Here is a comprehensive analysis of the current status (or limbo) of the US-DPRK relations by Suzy Kim and John Feffer, in Foreign Policy in Focus, highlighting the Bush administration's North Korea policy reversal from confrontation to engagement, the resurgences of hardliners in the US, Japan and South Korea that try to undermine the six nations' attempts at negotiated settlement on nuclear disarmament, the "Syria connection," and the debate over the human rights issue.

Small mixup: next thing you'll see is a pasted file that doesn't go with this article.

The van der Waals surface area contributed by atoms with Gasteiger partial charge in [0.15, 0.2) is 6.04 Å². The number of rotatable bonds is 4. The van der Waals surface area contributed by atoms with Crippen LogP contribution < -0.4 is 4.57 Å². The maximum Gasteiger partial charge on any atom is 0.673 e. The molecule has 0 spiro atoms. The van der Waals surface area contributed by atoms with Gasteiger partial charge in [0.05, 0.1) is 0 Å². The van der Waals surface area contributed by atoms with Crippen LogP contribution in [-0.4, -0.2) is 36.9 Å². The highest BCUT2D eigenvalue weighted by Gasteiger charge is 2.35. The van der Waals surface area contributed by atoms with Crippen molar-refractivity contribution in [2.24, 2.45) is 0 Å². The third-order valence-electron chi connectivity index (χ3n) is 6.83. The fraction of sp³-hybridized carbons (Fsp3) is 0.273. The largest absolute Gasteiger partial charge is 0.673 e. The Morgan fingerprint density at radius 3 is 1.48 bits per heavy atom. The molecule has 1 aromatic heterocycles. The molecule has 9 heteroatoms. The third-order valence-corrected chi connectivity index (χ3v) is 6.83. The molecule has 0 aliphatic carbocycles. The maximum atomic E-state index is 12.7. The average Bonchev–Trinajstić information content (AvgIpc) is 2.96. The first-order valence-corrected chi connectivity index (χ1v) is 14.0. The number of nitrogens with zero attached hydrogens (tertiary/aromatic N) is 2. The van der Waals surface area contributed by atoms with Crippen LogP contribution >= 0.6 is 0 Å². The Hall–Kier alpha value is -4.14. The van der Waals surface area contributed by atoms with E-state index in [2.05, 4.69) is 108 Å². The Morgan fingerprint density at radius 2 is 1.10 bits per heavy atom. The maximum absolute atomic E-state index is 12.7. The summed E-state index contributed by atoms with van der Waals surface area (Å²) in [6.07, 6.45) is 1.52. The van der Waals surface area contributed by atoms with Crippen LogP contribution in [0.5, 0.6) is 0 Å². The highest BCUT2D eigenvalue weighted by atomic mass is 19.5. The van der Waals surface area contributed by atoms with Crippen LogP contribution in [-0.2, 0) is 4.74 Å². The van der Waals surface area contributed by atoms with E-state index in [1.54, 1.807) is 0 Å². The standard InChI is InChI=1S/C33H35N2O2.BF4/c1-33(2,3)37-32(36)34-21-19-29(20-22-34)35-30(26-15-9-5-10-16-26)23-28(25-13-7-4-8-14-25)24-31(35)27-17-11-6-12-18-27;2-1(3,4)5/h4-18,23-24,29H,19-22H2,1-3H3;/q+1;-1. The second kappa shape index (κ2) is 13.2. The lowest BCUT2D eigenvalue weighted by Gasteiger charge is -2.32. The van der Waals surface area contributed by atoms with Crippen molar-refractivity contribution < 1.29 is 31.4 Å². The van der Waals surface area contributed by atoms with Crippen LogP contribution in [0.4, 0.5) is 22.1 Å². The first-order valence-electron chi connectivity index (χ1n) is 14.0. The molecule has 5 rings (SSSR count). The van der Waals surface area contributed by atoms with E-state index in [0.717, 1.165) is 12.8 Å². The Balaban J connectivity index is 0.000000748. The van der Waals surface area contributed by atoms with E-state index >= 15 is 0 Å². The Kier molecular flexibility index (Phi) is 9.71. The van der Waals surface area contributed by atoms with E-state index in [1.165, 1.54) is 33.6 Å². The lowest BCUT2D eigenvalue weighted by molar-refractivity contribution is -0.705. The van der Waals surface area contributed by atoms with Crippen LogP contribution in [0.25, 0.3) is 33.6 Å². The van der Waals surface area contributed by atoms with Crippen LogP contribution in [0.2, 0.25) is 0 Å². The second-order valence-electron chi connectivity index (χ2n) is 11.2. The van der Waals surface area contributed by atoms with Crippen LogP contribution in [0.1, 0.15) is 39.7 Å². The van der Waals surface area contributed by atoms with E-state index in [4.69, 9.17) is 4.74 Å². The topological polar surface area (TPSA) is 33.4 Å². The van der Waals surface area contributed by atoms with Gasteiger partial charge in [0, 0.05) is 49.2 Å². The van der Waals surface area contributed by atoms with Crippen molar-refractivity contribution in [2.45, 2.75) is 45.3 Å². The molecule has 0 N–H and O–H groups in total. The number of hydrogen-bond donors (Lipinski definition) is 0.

"The Bush administration’s approach to North Korea was once quite consistent with its overall foreign policy. There was name-calling, a preference for regime change, and an emphasis on military solutions. Not surprisingly, then, the relationship between the United States and North Korea, like so many other tense stand-offs, deteriorated over the last seven years. The United States accused the third member of the 'axis of evil' of money-laundering, missile sales, and a secret program for the production of nuclear material. For its part, North Korea responded tit for tat at the rhetorical level. And, in October 2006, it upped the ante by exploding a nuclear device. If the United States were not tied up in other military conflicts, and eyeing Iran to boot, a war in Northeast Asia might have been higher on the administration’s to-do list." See the whole text.